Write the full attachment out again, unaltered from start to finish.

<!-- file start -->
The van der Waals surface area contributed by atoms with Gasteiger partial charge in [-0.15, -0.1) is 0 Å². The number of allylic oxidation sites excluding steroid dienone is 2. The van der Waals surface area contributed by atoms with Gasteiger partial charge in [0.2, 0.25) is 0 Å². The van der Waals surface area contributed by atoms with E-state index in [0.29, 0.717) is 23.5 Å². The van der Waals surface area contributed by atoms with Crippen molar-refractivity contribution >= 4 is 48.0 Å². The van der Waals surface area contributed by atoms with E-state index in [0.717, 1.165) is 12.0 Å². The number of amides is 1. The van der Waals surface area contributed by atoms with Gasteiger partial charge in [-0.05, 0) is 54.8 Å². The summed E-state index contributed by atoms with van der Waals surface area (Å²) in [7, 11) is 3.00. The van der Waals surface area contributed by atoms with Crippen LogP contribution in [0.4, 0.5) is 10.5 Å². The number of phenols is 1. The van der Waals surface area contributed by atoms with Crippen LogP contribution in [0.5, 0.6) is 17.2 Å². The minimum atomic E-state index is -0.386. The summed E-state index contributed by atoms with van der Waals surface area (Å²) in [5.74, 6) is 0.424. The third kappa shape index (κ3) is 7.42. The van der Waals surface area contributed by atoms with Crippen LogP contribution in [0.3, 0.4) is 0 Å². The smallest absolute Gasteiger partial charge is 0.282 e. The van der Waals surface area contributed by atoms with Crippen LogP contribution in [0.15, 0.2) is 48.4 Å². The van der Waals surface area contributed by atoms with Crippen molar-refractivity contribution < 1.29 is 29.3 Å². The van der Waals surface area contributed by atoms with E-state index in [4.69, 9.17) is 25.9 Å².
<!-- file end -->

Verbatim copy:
The van der Waals surface area contributed by atoms with Gasteiger partial charge in [-0.15, -0.1) is 0 Å². The number of allylic oxidation sites excluding steroid dienone is 2. The van der Waals surface area contributed by atoms with Gasteiger partial charge in [0.2, 0.25) is 0 Å². The van der Waals surface area contributed by atoms with E-state index in [0.29, 0.717) is 23.5 Å². The van der Waals surface area contributed by atoms with Crippen molar-refractivity contribution >= 4 is 48.0 Å². The van der Waals surface area contributed by atoms with E-state index in [0.717, 1.165) is 12.0 Å². The number of amides is 1. The van der Waals surface area contributed by atoms with Gasteiger partial charge in [-0.05, 0) is 54.8 Å². The summed E-state index contributed by atoms with van der Waals surface area (Å²) in [7, 11) is 3.00. The van der Waals surface area contributed by atoms with Crippen LogP contribution in [0.4, 0.5) is 10.5 Å². The number of phenols is 1. The van der Waals surface area contributed by atoms with Crippen LogP contribution in [0.5, 0.6) is 17.2 Å². The minimum atomic E-state index is -0.386. The summed E-state index contributed by atoms with van der Waals surface area (Å²) in [5.74, 6) is 0.424. The third kappa shape index (κ3) is 7.42. The van der Waals surface area contributed by atoms with Crippen LogP contribution in [0.3, 0.4) is 0 Å². The smallest absolute Gasteiger partial charge is 0.282 e. The van der Waals surface area contributed by atoms with Crippen LogP contribution in [0.15, 0.2) is 48.4 Å². The van der Waals surface area contributed by atoms with Crippen molar-refractivity contribution < 1.29 is 29.3 Å². The van der Waals surface area contributed by atoms with E-state index in [4.69, 9.17) is 25.9 Å².